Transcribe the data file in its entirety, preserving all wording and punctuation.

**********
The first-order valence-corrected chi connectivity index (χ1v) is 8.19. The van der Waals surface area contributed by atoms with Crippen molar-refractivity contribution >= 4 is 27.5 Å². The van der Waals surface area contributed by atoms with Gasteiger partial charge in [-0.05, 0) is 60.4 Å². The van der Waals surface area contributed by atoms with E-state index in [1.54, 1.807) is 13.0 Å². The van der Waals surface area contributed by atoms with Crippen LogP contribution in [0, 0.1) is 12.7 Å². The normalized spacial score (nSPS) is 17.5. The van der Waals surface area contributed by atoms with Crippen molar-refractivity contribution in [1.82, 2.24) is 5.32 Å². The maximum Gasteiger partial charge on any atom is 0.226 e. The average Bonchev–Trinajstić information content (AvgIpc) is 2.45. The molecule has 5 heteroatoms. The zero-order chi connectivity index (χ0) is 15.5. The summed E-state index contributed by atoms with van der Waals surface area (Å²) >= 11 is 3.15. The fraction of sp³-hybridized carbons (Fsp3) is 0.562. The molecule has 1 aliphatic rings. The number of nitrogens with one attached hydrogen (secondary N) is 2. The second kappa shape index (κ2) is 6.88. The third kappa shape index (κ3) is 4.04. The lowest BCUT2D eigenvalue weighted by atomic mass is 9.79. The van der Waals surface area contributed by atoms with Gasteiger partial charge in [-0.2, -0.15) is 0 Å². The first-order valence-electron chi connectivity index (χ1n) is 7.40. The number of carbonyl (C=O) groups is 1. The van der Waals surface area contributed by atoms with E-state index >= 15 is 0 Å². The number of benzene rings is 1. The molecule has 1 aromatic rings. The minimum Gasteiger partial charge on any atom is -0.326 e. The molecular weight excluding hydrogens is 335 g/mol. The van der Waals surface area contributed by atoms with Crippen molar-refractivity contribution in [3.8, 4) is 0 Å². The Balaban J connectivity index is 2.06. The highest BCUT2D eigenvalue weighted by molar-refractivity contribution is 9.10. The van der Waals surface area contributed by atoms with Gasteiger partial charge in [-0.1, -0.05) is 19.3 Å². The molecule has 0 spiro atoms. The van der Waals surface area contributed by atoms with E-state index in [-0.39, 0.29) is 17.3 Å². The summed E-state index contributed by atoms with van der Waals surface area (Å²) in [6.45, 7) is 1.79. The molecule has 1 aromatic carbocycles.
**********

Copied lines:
The first-order valence-corrected chi connectivity index (χ1v) is 8.19. The van der Waals surface area contributed by atoms with Crippen molar-refractivity contribution >= 4 is 27.5 Å². The van der Waals surface area contributed by atoms with Gasteiger partial charge in [-0.05, 0) is 60.4 Å². The van der Waals surface area contributed by atoms with E-state index in [1.54, 1.807) is 13.0 Å². The van der Waals surface area contributed by atoms with Crippen LogP contribution in [0, 0.1) is 12.7 Å². The normalized spacial score (nSPS) is 17.5. The van der Waals surface area contributed by atoms with Crippen molar-refractivity contribution in [1.82, 2.24) is 5.32 Å². The maximum Gasteiger partial charge on any atom is 0.226 e. The average Bonchev–Trinajstić information content (AvgIpc) is 2.45. The molecule has 5 heteroatoms. The zero-order chi connectivity index (χ0) is 15.5. The summed E-state index contributed by atoms with van der Waals surface area (Å²) >= 11 is 3.15. The fraction of sp³-hybridized carbons (Fsp3) is 0.562. The molecule has 1 aliphatic rings. The number of nitrogens with one attached hydrogen (secondary N) is 2. The second kappa shape index (κ2) is 6.88. The third kappa shape index (κ3) is 4.04. The lowest BCUT2D eigenvalue weighted by atomic mass is 9.79. The van der Waals surface area contributed by atoms with Gasteiger partial charge in [-0.2, -0.15) is 0 Å². The first-order valence-electron chi connectivity index (χ1n) is 7.40. The number of carbonyl (C=O) groups is 1. The van der Waals surface area contributed by atoms with E-state index >= 15 is 0 Å². The number of benzene rings is 1. The molecule has 1 aromatic rings. The minimum Gasteiger partial charge on any atom is -0.326 e. The molecular weight excluding hydrogens is 335 g/mol. The van der Waals surface area contributed by atoms with Crippen molar-refractivity contribution in [3.8, 4) is 0 Å². The Balaban J connectivity index is 2.06. The highest BCUT2D eigenvalue weighted by molar-refractivity contribution is 9.10. The van der Waals surface area contributed by atoms with Gasteiger partial charge in [-0.1, -0.05) is 19.3 Å². The molecule has 0 spiro atoms. The van der Waals surface area contributed by atoms with E-state index in [-0.39, 0.29) is 17.3 Å². The summed E-state index contributed by atoms with van der Waals surface area (Å²) in [6.45, 7) is 1.79. The molecule has 1 aromatic carbocycles.